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OSF's director plans mix of history, innovation

Bill Rauch, the new artistic director of the Oregon Shakespeare Festival, told a town hall meeting of about 200 people Thursday night that he has a "deep, deep love" for the OSF's history and traditions.

The remark came in answer to a question at the event, held at the OSF's Angus Bowmer Theatre, of whether, with all the talk of change at the festival, there was still a place for continuity.

Recent changes at the OSF include new people in top artistic jobs, an ambitious new cycle of plays about American history, and a new look for the Green Show, the free dance program that precedes summer plays on the OSF bricks in Ashland.

"There are some of us who liked the Green Show the way it was 15 years ago," a questioner said.

The Green Show changed over the years from a Renaissance theme to a more contemporary dance show.

The festival has announced that in 2008 it will no longer be in the hands of a single dance company. Instead it will feature a variety of companies from the region and around the nation.

"I don't think the Green Show should hold any single artistic vision," Rauch said. "Since it's the only product the festival offers for free, it should be inclusive."

A wide variety of subjects came up in a free-ranging discussion that in addition to Rauch included Executive Director Paul Nicholson, Claudia Alick, who curates the new Green Show, Alison Carey, who will head Rauch's history project, and moderator Lue Douthit.

Carey said the history cycle, to be called "American Revoultions," is being envisioned as lasting a decade and resulting in as many as 37 plays being commissioned — the number of plays usually included in the Shakespeare canon.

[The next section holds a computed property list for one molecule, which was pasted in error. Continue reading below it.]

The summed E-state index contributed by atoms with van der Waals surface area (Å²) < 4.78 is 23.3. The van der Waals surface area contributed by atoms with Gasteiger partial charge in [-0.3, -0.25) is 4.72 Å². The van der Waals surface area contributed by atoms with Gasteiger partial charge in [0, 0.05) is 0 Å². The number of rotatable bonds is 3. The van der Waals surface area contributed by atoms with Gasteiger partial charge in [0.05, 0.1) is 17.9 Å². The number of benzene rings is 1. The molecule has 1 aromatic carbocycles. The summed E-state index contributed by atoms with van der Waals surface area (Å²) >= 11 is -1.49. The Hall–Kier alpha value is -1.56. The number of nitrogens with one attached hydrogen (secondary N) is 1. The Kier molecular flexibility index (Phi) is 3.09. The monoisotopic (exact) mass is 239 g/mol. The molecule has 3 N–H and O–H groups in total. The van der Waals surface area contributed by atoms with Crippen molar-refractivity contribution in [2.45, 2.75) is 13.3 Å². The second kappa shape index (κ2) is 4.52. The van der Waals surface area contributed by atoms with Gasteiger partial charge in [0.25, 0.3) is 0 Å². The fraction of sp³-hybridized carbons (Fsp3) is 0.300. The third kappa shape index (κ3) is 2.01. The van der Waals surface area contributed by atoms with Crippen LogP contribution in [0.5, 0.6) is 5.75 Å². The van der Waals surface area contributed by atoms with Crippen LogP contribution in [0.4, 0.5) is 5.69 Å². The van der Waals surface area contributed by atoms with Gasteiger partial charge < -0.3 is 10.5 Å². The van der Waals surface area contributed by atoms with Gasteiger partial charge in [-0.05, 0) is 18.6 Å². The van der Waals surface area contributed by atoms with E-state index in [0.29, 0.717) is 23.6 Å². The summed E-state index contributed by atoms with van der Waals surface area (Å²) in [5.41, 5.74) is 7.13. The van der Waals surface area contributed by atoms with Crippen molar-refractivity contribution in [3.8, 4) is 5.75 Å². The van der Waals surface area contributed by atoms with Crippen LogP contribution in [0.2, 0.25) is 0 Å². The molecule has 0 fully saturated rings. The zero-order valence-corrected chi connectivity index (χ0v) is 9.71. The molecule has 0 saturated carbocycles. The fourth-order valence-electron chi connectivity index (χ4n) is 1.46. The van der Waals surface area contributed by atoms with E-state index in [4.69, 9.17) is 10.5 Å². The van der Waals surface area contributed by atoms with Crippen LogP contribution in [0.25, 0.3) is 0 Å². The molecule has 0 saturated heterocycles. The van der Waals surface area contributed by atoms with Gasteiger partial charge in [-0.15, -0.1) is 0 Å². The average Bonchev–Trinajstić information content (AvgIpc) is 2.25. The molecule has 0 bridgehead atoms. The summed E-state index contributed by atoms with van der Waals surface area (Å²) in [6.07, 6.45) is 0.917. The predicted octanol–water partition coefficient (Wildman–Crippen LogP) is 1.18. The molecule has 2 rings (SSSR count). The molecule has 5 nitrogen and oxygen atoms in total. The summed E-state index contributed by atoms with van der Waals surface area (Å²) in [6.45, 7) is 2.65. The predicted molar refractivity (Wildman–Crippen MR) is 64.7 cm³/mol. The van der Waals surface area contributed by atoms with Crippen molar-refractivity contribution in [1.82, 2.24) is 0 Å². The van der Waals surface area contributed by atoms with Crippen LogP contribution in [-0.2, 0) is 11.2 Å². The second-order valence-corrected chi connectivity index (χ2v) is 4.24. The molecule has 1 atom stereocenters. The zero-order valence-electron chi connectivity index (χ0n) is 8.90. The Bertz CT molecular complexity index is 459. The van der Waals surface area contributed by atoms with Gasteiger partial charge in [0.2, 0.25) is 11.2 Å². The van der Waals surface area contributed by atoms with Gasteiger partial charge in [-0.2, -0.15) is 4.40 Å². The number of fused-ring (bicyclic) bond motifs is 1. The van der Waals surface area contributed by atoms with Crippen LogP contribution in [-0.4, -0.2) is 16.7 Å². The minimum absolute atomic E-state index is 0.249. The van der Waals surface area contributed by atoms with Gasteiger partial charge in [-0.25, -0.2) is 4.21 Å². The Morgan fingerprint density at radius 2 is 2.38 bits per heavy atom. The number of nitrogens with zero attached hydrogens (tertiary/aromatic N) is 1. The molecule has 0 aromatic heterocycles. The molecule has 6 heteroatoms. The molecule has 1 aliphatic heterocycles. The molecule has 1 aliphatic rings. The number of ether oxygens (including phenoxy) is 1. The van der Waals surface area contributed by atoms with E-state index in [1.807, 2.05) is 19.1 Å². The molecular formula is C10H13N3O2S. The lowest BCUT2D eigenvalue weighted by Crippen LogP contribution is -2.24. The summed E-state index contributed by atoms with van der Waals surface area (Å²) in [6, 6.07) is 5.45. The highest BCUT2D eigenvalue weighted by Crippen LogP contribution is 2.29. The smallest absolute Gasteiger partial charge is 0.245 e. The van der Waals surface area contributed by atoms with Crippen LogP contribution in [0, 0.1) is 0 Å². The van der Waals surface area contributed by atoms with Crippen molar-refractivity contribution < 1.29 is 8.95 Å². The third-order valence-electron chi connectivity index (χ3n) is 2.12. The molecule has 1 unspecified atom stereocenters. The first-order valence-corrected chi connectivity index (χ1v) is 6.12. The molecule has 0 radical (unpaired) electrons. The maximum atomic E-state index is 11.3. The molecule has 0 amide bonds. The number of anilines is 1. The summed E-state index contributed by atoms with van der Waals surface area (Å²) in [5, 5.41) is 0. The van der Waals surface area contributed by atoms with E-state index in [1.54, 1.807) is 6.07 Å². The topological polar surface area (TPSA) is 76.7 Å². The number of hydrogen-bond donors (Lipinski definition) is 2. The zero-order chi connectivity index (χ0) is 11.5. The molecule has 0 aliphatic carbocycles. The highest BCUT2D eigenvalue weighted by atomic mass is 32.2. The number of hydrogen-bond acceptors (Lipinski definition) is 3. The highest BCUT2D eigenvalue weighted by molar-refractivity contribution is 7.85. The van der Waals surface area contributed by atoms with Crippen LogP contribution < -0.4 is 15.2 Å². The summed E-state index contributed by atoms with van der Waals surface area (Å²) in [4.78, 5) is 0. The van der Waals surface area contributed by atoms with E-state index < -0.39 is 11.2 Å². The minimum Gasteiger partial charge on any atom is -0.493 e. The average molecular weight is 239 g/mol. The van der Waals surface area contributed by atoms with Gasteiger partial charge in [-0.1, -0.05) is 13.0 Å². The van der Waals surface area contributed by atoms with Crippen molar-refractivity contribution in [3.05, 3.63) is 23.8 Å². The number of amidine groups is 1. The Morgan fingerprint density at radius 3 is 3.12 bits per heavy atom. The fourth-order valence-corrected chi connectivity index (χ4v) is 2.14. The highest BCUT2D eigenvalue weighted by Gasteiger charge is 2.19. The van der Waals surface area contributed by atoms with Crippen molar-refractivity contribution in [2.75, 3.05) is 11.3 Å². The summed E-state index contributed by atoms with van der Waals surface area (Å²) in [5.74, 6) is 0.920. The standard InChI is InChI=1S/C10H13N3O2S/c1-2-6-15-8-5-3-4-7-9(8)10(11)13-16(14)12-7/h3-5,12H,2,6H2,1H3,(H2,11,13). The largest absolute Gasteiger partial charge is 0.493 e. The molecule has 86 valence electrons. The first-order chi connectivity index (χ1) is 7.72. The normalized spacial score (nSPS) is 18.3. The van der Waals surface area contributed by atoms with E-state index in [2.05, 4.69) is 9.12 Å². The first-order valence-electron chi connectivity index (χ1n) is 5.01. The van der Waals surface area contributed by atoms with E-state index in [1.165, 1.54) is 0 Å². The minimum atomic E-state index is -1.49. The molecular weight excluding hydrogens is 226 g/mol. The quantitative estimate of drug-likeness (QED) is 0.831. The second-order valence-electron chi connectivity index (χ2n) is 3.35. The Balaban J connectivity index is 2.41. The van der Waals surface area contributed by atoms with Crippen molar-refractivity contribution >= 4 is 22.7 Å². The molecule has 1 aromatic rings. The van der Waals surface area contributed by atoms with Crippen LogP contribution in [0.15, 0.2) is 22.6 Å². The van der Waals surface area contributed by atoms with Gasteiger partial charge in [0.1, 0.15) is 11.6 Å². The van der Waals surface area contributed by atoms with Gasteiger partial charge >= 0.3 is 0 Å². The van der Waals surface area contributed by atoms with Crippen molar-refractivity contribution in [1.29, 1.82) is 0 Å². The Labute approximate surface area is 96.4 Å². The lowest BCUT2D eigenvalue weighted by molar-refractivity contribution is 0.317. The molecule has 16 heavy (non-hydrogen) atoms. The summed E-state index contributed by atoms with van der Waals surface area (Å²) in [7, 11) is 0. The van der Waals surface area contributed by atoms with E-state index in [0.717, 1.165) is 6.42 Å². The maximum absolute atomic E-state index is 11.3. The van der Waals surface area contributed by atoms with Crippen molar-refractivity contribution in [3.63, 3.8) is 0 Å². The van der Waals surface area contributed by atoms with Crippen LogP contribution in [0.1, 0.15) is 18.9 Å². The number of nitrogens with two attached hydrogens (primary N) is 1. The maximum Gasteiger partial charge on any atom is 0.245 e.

She said she hopes to announce participating playwrights in June.

The playwrights will meet in Ashland with historians to brainstorm, she said.

"It's not going to be a survey," she added.

Nicholson said the festival will soon replace the bricks that span the space between the OSF box office and the indoor Bowmer and outdoor Elizabethan theaters.

He said OSF officials want to update the 1960s esthetic of the bricks, level out some slopes and re-design the Green Show stage. He said there will be a lawn, and one big, sick tree and the site's several street trees will be replaced.

Somebody wanted to know if the old bricks would be autographed by actors and auctioned off at Daedalus, the OSF's annual HIV-AIDS benefit.

"It's being written down right now," Douthit deadpanned.

Asked how the OSF was creating space for cultural and ethnic diversity, Rauch said, "Diversity is a fact of life. Inclusion is what we're doing."

Asked if the festival would make public the results of an audience survey conducted last season, Nicholson said he was still awaiting analysis but did not anticipate making the results public.

He said there were 1,000 educational events on the OSF campus last year. Nearly 77 percent of school groups that saw plays also took part in OSF education offerings, he said, exceeding a goal of 75 percent. He said education may have to be scaled back for lack of space.

Still, he said, the OSF wants to have "the best education program of any theater in the world."

Asked if the Black Swan — the tiny, downtown theater supplanted by the New Theatre several years ago — could be better utilized, Alick said she had seen many great shows there since she came aboard the festival in September.

"It's a busy space," Rauch said.

Asked if the OSF would work more closely with local arts groups and offer mentoring, Alick called that "a gorgeous idea," but said that space was at a premium.

OSF officials said they would like to have a new building devoted to education and outreach.